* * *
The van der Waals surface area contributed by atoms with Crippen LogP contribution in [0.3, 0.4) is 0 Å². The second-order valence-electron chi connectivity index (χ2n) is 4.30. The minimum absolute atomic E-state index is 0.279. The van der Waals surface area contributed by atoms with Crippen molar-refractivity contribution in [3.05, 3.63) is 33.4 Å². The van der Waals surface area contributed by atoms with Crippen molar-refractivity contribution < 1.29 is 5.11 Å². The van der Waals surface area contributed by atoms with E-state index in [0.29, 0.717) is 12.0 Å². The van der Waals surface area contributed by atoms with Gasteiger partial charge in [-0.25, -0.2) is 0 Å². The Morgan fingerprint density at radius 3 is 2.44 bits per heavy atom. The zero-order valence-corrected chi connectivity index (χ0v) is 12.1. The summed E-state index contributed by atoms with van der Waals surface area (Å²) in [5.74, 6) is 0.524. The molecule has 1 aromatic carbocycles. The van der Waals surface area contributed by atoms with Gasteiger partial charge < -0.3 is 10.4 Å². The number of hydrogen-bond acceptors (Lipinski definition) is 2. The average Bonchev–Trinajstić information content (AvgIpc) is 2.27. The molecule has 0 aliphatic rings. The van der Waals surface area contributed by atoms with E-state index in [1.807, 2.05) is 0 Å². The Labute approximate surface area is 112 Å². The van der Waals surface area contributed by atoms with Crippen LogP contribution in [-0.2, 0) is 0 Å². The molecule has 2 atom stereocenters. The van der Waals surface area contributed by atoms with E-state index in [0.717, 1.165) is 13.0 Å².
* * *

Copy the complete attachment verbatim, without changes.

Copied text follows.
The van der Waals surface area contributed by atoms with Crippen LogP contribution in [0.3, 0.4) is 0 Å². The second-order valence-electron chi connectivity index (χ2n) is 4.30. The minimum absolute atomic E-state index is 0.279. The van der Waals surface area contributed by atoms with Crippen molar-refractivity contribution in [3.05, 3.63) is 33.4 Å². The van der Waals surface area contributed by atoms with Crippen molar-refractivity contribution < 1.29 is 5.11 Å². The van der Waals surface area contributed by atoms with E-state index in [0.29, 0.717) is 12.0 Å². The van der Waals surface area contributed by atoms with Gasteiger partial charge in [-0.25, -0.2) is 0 Å². The Morgan fingerprint density at radius 3 is 2.44 bits per heavy atom. The zero-order valence-corrected chi connectivity index (χ0v) is 12.1. The summed E-state index contributed by atoms with van der Waals surface area (Å²) in [5.74, 6) is 0.524. The molecule has 1 aromatic carbocycles. The van der Waals surface area contributed by atoms with Gasteiger partial charge < -0.3 is 10.4 Å². The number of hydrogen-bond acceptors (Lipinski definition) is 2. The average Bonchev–Trinajstić information content (AvgIpc) is 2.27. The molecule has 0 aliphatic rings. The van der Waals surface area contributed by atoms with E-state index in [1.807, 2.05) is 0 Å². The Labute approximate surface area is 112 Å². The van der Waals surface area contributed by atoms with Crippen LogP contribution in [-0.2, 0) is 0 Å². The molecule has 2 atom stereocenters. The van der Waals surface area contributed by atoms with E-state index in [0.717, 1.165) is 13.0 Å².